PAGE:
How would like to lie down on a bed of milky sap? No? What if you knew it came from organic rubber trees in Sri Lanka? While it sounds weird, milky sap from organic rubber trees actually turns into an incredibly springy, durable and shockingly comfortable material. This is the Earthfoam mattress.
Earthfoam isn’t associated with the big mattress industry. This is a family-owned company that operates independently making mattresses the old-fashioned way: with foam rubber. This used to be standard in mattresses, actually, but then synthetics came along. They were a lot cheaper…and much worse for the environment.
The company is based just outside Chicago, Illinois, in an also family-owned factory. Every mattress is designed, assembled and hand-sewn here. In fact, all of the mattresses are compression-wrapped in paper. The pillows are also packed in biodegradable bags.
All the mattresses, pillows and mattress toppers are made with Earthfoam, that tree sap stuff you’ve heard so much about. Earthfoam is made with 100% natural rubber, is sourced sustainably, and has been layered with breathable wool and soft, quilted cotton.
The material is comfortable yet firm and not squishy. It’s supportive and it’s incredibly durable. In fact, these mattresses last up to three times longer than more standard mattresses. Earthfoam conforms to your body but without that “sinking” feeling you get with other foam mattresses.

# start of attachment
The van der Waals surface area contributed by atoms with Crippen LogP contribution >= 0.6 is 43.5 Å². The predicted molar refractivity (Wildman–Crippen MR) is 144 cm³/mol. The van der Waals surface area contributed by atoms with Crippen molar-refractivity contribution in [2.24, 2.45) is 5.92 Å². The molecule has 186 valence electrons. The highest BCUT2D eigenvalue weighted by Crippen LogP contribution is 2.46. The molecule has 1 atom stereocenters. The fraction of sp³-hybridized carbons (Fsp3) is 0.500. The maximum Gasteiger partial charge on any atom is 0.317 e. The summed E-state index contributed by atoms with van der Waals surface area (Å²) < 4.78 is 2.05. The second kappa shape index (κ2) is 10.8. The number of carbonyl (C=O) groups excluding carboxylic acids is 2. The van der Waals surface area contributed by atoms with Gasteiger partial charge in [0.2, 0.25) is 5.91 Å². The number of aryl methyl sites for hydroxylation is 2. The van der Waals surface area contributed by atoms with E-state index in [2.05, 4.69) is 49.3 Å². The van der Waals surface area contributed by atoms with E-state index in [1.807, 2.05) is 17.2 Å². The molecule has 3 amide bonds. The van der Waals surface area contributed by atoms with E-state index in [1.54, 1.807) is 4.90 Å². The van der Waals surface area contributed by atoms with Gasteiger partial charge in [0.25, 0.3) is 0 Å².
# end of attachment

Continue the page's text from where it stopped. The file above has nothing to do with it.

The Earthfoam topper is two inches thick and made with wool batting and quilted cotton. Additionally, the breathable wool and organic cotton are breathable and non-irritating on the skin.
Mattresses are available in twin, twin extra large, full, queen, king and California king sizes. Meanwhile, the pillows have different firmness levels. They’re made with layers of organic cotton. This design absorbs pressure while the breathable design keeps the pillow cool all night long.
The entire supply chain is sustainable and importantly, transparent. Earthfoam works with a network of fair-trade, certified organic rubber tree farms. So maybe it’s time to think about that bed of tree sap after all. Because soon, more people will be talking about it…and sleeping on it!
Images via Stephanie Gonot